Kids Voting Hawaii leaders won three of six national awards. Jim George, vice president of marketing for the Hawaii Newspaper Agency, won the media award. Winning leadership awards were Linda Coble, a media veteran who was instrumental in involving students in statewide efforts, and Noel Trainor, general manager of the Hilton Hawaiian Village Resort , who made the greatest contribution as a Hilton executive.
Mary Hopkins Miller of Kailua has been elected national president of the 800-member Congress of the American Lung Association Staff. She has been executive director of the Hawaii association since July 1992.
Dr. Laurie S.Y. Tyau, a 1978 graduate of Maryknoll High School currently residing in Rockville, Maryland, has been named one of the top doctors in the Washington, D.C. area by the Washingtonian Magazine. She is an obstetrician-gynecologist with Capital Women's Care.
Warren Nakamura, president and CEO of the Honolulu Federal Employees Federal Credit Union, has been named outstanding credit union professional of 1999 by the Hawaii Credit Union League.
U.S. Senator Daniel K. Inouye has been named the 1999 Marquette University Les Aspin Center for Government's Democracy Award winner.
Gladys Primero Agsalud, owner and president of Casablanca Bridal and Formals in Honolulu, has been included in the National Register's Who's Who in Executives and Professionals millennium edition.
Police, Fire, Courts
By Star-Bulletin staff
Honolulu Police Department Crimestoppers
Fire rescue team finds 4 Wisconsin hikersFour men from Wisconsin, who did not return from a hike yesterday, were assisted out of Kahana Valley today by personnel from Fire Rescue 1 and the Kaaawa station.
The men were brought out at 7:45 a.m. and refused medical attention, said Fire Department spokesman Capt. Richard Soo.
Area residents, who saw the men hiking into the valley about 11 a.m. yesterday, called police at 9 p.m. after noticing their rented car in the parking lot.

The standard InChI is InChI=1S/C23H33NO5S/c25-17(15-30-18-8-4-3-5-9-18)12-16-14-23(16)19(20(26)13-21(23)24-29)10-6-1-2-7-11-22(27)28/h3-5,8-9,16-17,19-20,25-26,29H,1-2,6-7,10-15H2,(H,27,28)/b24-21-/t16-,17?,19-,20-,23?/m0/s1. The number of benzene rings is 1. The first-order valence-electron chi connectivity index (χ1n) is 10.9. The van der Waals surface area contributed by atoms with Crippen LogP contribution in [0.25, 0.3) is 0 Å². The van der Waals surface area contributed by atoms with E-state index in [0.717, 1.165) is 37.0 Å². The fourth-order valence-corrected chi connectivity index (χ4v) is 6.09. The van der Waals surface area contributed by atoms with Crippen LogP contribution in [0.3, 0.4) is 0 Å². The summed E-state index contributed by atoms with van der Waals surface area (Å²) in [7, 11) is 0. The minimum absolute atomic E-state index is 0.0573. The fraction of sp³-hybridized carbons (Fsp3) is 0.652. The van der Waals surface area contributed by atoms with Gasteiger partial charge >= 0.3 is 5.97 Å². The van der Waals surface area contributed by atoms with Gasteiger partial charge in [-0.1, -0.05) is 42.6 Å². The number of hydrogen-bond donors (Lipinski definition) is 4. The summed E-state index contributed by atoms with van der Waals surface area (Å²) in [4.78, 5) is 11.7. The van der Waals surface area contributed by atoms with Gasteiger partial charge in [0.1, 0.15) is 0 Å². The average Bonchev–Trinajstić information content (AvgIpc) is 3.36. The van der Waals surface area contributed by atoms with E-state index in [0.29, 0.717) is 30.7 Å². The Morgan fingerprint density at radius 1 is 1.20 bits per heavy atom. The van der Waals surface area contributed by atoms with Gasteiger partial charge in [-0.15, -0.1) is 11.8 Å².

Police contacted the Fire Department, and a rescue team searched the area for about an hour before calling off the operation due to darkness.
Firefighters resumed searching today with a helicopter and located the hikers.
Car runs down officer at theft-arrest scenePolice are looking for the occupants of a brown Honda, which struck a police officer while fleeing the scene of an auto-theft arrest yesterday in Kaimuki
The officer, 33, was treated at Queen's Hospital for a bruised leg and released following the 12:33 a.m. incident on Sierra Drive.
Police at an unrelated traffic collision were notified by a witness, who had spotted a friend's stolen car on Sierra Drive.
Responding officers located the vehicle and arrested two men, ages 22 and 20, who were in the car for unauthorized control of a propelled vehicle.
The brown Honda, which was behind the stolen vehicle, allegedly drove straight at the officers to flee the scene. The case is classified as an attempted murder.
Two suspects arrested in one of 3 robberiesThe rash of December armed robberies continues as police received three cases from Saturday afternoon to yesterday morning.
Suspects in two cases remain at large.
Two men were arrested in Waipahu in Saturday's 4:47 p.m. robbery of the Bionic Chevron gas/convenience store at 94-485 Farrington Hwy.
A police officer recognized one suspect from the security videotape of the robbery. The suspect was arrested in Waipahu about four hours later and booked on an outstanding warrant.
The second suspect was was arrested yesterday at 11:55 p.m. in Waipahu.
Police, meanwhile, are looking for those who robbed a North Nimitz Highway bar and a clothing store at Ward Warehouse.
Two men with revolvers entered Sweet Lady Lounge at 1030 N. Nimitz Hwy. at about 12:15 a.m. yesterday, tied up three men and a woman, and fled with cash.
In the Ward Warehouse robbery at 10:30 a.m., a woman clerk was confronted by two men, one of whom was armed with a gun. The gunman demanded money and then glued her eyes shut.
The suspects fled with an undisclosed amount of cash. The woman wiped the glue off and called police. She was treated at Queen's Hospital and released, police said.